He bent over the straps of the rifle-case with unnecessary
care, but there was a quaver in his voice that was
not like Larry Donovan.

“Come with me now!” I exclaimed, wheeling upon
him.

“I’d rather be with you than with any other living
man, Jack Glenarm, but I can’t think of it. I have my
own troubles; and, moreover, you’ve got to stick it out
there alone. It’s part of the game the old gentleman
set up for you, as I understand it. Go ahead, collect
your fortune, and then, if I haven’t been hanged in the
meantime, we’ll join forces later. There’s no chap anywhere
with a pleasanter knack at spending money than
your old friend L. D.”

He grinned, and I smiled ruefully, knowing that we
must soon part again, for Larry was one of the few
men I had ever called friend, and this meeting had only
quickened my old affection for him.

“I suppose,” he continued, “you accept as gospel
truth what that fellow tells you about the estate. I
should be a little wary if I were you. Now, I’ve been
kicking around here for a couple of weeks, dodging the
detectives, and incidentally reading the newspapers.
Perhaps you don’t understand that this estate of John
Marshall Glenarm has been talked about a good bit.”

“I didn’t know it,” I admitted lamely. Larry had
always been able to instruct me about most matters; it
was wholly possible that he could speak wisely about my
inheritance.

“You couldn’t know, when you were coming from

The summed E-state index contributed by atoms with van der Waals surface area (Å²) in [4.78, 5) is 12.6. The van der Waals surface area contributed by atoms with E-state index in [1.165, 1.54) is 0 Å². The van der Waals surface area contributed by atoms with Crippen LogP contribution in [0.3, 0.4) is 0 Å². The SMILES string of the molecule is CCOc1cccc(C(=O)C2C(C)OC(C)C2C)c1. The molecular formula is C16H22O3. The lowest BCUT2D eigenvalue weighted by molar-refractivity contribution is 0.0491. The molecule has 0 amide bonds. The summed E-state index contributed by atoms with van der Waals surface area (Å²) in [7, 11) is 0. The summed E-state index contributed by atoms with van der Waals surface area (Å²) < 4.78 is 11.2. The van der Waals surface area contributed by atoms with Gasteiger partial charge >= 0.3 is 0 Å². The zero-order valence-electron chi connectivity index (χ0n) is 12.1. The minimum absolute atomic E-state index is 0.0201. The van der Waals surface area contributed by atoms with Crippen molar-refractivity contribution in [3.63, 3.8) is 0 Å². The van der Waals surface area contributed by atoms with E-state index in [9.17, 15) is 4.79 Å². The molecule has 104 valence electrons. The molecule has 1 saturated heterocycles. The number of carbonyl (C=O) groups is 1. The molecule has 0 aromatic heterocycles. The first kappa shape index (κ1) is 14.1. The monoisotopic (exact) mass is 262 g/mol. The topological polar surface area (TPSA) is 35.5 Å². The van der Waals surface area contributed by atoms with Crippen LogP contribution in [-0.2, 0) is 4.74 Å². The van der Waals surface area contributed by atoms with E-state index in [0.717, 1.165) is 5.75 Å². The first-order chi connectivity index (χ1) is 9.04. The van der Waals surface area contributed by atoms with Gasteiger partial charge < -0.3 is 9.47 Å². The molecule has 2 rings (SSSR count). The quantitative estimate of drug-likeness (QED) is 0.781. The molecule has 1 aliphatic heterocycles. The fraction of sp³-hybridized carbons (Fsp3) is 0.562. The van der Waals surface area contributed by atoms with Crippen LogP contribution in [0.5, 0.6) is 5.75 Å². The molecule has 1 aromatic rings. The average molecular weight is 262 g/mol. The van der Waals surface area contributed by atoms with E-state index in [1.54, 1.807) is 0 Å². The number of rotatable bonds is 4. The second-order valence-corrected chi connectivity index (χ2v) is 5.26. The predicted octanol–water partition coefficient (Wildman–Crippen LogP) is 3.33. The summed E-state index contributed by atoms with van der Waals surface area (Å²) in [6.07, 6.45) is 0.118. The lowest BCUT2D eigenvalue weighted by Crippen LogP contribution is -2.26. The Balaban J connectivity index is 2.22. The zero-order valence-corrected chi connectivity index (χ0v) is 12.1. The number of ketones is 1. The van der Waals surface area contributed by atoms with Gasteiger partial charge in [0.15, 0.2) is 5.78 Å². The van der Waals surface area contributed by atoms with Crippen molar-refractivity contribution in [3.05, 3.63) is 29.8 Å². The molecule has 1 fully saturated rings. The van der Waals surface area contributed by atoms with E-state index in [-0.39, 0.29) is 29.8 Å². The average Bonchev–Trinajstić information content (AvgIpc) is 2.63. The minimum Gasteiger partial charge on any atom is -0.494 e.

the Mediterranean on a steamer. But the house out
there and the mysterious disappearance of the property
have been duly discussed. You’re evidently an object
of some public interest,”—and he drew from his pocket
a newspaper cutting. “Here’s a sample item.” He read:

“John Glenarm, the grandson of John Marshall Glenarm,
the eccentric millionaire who died suddenly in Vermont
last summer, arrived on the Maxinkuckee from Naples
yesterday. Under the terms of his grandfather’s
will, Glenarm is required to reside for a year at a curious
house established by John Marshall Glenarm near Lake
Annandale, Indiana.

This provision was made, according to friends of the
family, to test young Glenarm’s staying qualities, as he
has, since his graduation from the Massachusetts Institute
of Technology five years ago, distributed a considerable
fortune left him by his father in contemplating the
wonders of the old world. It is reported—”